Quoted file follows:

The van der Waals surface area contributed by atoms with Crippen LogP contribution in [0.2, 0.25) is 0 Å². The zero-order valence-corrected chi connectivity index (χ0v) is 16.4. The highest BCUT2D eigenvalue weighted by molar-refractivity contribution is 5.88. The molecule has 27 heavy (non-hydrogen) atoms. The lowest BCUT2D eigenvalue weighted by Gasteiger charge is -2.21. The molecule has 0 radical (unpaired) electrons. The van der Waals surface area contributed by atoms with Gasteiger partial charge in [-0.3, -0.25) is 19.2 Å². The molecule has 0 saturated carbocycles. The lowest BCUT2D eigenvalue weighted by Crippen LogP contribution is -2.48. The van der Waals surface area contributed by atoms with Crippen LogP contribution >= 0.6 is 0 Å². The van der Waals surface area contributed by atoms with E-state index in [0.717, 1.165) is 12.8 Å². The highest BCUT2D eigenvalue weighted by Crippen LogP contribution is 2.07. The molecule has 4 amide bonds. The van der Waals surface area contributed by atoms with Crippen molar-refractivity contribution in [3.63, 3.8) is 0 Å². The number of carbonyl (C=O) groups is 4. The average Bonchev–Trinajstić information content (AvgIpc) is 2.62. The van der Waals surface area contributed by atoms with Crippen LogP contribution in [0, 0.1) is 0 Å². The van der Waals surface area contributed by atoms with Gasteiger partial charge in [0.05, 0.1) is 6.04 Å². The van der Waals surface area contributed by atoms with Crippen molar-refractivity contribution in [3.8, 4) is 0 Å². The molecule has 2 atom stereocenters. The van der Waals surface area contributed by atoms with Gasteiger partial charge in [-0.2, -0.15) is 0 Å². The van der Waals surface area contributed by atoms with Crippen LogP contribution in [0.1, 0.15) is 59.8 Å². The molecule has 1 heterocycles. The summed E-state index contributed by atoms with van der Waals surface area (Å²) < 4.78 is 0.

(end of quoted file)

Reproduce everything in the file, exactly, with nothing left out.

The van der Waals surface area contributed by atoms with Crippen LogP contribution in [0.2, 0.25) is 0 Å². The zero-order valence-corrected chi connectivity index (χ0v) is 16.4. The highest BCUT2D eigenvalue weighted by molar-refractivity contribution is 5.88. The molecule has 27 heavy (non-hydrogen) atoms. The lowest BCUT2D eigenvalue weighted by Gasteiger charge is -2.21. The molecule has 0 radical (unpaired) electrons. The van der Waals surface area contributed by atoms with Gasteiger partial charge in [-0.3, -0.25) is 19.2 Å². The molecule has 0 saturated carbocycles. The lowest BCUT2D eigenvalue weighted by Crippen LogP contribution is -2.48. The van der Waals surface area contributed by atoms with Crippen LogP contribution >= 0.6 is 0 Å². The van der Waals surface area contributed by atoms with E-state index in [0.717, 1.165) is 12.8 Å². The highest BCUT2D eigenvalue weighted by Crippen LogP contribution is 2.07. The molecule has 4 amide bonds. The van der Waals surface area contributed by atoms with Crippen molar-refractivity contribution in [3.63, 3.8) is 0 Å². The number of carbonyl (C=O) groups is 4. The average Bonchev–Trinajstić information content (AvgIpc) is 2.62. The van der Waals surface area contributed by atoms with Crippen LogP contribution in [0, 0.1) is 0 Å². The van der Waals surface area contributed by atoms with Gasteiger partial charge in [0.05, 0.1) is 6.04 Å². The van der Waals surface area contributed by atoms with Crippen molar-refractivity contribution in [3.8, 4) is 0 Å². The molecule has 2 atom stereocenters. The van der Waals surface area contributed by atoms with Gasteiger partial charge in [-0.2, -0.15) is 0 Å². The van der Waals surface area contributed by atoms with Crippen LogP contribution in [0.1, 0.15) is 59.8 Å². The molecule has 1 heterocycles. The summed E-state index contributed by atoms with van der Waals surface area (Å²) < 4.78 is 0.